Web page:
Someday, the screening process that Gray and his colleagues envision will identify individuals at high risk for breast cancer using high-throughput analytical methods such as blood tests and measurements of breast volumetric density. Individuals identified in this way will then be assessed using new imaging technologies, which will pinpoint any lethal precursor lesions by their molecular characteristics. To map these lesions with precision to insure successful surgery, tissue sections will be imaged using mass spectrometry to find cells that express the genes specifically associated with the most lethal cancer types.

Getting down to specifics, cell by cell

For cell-specific anatomical imaging, Gray and collaborators Matthew Francis of UC Berkeley and Berkeley Lab, Jim O'Neil and Scott Taylor of Berkeley Lab, and James Marks of UC San Francisco will investigate PET and MRI using agents carried in viral capsids. Capsids are the shells of viruses whose RNA genomes have been removed; the capsids are used to carry reagents that increase image contrast. The outside of the shells will be decorated with antibodies specifically targeting the protein gene products characteristic of the lethal cancer subtypes.

In addition, the researchers will consider quantum dots, nanocrystals that have been modified to bind to specific molecules and fluoresce when illuminated by a laser, or to increase the strength of MRI signals when combined with marker atoms. Laura Esserman, Karla Kerlikowske, and Nola Hylton at UC San Francisco and Damir Sudar at Berkeley Lab will also explore ways to improve conventional MRI and x-ray mammography by developing digital imaging algorithms that can better recognize metastasis-prone lesions.

For sensitive histopathologic detection — the precise mapping of lesions and tumors — Gray will work with Marks and Richard Baehner of UCSF and Frank Chen of Berkeley Lab to develop in situ hybridization and immunohistochemical techniques to identify protein products typical of the genomes of the most lethal cancer subtypes. In collaboration with James Felton at Livermore, they will analyze these molecular signatures by scanning the tissue sample with an ion beam to knock off constituent molecules, which differ by mass; this "secondary ion mass spectrometry" of the tissue section will reveal even single cells that carry the lethal genotypes.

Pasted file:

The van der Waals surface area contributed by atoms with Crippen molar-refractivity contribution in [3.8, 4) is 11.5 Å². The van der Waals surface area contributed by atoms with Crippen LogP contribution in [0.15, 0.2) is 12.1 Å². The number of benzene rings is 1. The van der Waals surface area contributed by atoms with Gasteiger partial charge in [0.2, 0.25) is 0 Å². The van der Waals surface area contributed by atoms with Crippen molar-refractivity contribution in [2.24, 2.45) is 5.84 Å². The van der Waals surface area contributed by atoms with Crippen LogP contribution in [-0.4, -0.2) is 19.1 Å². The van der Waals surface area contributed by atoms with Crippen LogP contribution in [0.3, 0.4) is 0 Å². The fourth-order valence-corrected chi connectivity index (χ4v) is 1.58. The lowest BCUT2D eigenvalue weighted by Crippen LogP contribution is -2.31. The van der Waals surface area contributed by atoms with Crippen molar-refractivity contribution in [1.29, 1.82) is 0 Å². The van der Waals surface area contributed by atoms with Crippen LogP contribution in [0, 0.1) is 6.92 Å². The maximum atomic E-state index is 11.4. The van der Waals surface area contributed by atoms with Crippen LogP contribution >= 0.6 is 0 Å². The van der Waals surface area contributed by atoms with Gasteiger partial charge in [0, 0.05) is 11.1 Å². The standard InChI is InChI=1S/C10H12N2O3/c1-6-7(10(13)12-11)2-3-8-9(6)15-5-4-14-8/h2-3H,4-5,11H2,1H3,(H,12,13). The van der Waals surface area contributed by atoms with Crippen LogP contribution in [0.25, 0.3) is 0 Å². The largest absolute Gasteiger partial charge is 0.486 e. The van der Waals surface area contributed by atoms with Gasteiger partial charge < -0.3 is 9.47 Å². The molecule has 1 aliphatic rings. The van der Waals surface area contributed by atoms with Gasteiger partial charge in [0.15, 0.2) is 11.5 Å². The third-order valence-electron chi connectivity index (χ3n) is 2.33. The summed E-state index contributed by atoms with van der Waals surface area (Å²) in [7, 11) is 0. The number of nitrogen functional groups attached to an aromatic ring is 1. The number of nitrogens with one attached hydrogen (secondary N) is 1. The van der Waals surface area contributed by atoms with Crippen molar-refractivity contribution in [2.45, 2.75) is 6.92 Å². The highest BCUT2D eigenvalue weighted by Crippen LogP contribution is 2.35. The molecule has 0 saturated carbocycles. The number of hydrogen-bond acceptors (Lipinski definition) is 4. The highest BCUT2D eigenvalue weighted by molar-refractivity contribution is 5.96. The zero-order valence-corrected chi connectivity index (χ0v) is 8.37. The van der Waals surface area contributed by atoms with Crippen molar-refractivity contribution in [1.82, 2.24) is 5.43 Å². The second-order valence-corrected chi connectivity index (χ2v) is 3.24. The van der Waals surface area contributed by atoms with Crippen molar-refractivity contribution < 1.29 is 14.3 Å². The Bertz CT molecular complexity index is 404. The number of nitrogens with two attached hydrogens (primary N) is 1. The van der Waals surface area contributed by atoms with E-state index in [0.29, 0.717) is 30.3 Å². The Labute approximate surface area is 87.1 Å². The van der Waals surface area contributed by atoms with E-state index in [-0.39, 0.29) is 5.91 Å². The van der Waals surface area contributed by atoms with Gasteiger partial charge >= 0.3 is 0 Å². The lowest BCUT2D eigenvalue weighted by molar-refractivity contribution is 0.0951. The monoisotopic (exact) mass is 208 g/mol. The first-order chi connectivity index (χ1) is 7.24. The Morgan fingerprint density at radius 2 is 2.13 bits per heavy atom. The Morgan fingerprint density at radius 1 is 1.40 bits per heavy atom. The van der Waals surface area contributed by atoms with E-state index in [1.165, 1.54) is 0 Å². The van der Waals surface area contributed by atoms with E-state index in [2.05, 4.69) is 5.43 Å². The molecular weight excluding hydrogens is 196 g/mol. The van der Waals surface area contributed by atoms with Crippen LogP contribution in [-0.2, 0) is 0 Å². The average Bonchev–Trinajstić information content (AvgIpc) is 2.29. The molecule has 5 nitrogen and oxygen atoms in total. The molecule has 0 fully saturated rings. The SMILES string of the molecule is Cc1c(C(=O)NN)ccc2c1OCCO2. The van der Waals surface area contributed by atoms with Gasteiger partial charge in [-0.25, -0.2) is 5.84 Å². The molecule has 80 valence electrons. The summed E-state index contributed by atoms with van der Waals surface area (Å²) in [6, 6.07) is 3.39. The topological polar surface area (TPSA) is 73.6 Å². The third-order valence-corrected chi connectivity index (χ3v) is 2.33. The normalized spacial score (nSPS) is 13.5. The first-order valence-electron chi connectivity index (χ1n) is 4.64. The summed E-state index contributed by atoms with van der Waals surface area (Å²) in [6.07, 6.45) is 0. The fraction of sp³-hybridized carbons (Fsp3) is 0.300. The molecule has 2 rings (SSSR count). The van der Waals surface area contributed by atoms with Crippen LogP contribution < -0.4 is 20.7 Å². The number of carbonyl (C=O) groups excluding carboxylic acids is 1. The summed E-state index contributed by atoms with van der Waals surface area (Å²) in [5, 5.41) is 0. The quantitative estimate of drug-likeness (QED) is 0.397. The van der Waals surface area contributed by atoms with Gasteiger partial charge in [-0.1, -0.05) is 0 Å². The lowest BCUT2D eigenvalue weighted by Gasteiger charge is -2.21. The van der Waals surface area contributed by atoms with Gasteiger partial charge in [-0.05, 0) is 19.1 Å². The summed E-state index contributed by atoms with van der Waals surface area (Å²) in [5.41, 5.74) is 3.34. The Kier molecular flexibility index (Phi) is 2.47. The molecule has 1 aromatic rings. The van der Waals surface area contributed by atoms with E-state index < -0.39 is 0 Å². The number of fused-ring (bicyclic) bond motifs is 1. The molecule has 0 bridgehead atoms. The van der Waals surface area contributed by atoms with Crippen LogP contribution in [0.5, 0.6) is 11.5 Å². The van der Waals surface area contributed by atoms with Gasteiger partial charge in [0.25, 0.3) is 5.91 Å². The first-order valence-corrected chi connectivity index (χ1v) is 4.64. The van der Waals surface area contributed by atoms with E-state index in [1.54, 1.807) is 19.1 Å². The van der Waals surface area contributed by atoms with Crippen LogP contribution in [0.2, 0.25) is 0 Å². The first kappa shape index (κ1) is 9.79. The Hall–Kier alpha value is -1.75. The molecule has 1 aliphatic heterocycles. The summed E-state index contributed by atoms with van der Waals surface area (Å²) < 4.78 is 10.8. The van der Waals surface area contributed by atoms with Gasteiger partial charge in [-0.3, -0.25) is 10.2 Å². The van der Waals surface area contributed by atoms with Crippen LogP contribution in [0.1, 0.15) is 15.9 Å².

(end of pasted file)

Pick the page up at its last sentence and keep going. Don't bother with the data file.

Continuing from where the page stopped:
By scanning tissue samples of lesions and tumors with an ion beam that knocks off molecules of proteins typical of the most lethal cancer subtypes (left), then mapping the position of these secondary ions, mass spectrometry can produce images (right) that reveal even single cells carrying the lethal genotypes.

Better screening for the most lethal subtypes of breast cancer will catch more of these cancers before they metastasize, increasing the odds that the lesion or tumor is entirely removed in surgery. Gray and his colleagues are also investigating drug treatments aimed at the newly identified lethal subtypes, in addition to treatments based on nanoparticles carried in lipids, and nucleic acid constructs that could prevent potential cancer cells from becoming immortal. These approaches to treatment will benefit greatly from improved anatomical and histopathological imaging strategies.  

Gray notes that this project is based on work carried out over the last decade in the Breast Oncology Program at UC San Francisco under the auspices of the Bay Area Breast Cancer Specialized Program of Research Excellence (SPORE). Notification of Gray's new grant, designated a Fiscal Year 2006 Innovator Award, was first recommended for funding in June of 2007 and recently confirmed with the completion of a contract between the Department of the Army and the University of California/Lawrence Berkeley National Laboratory.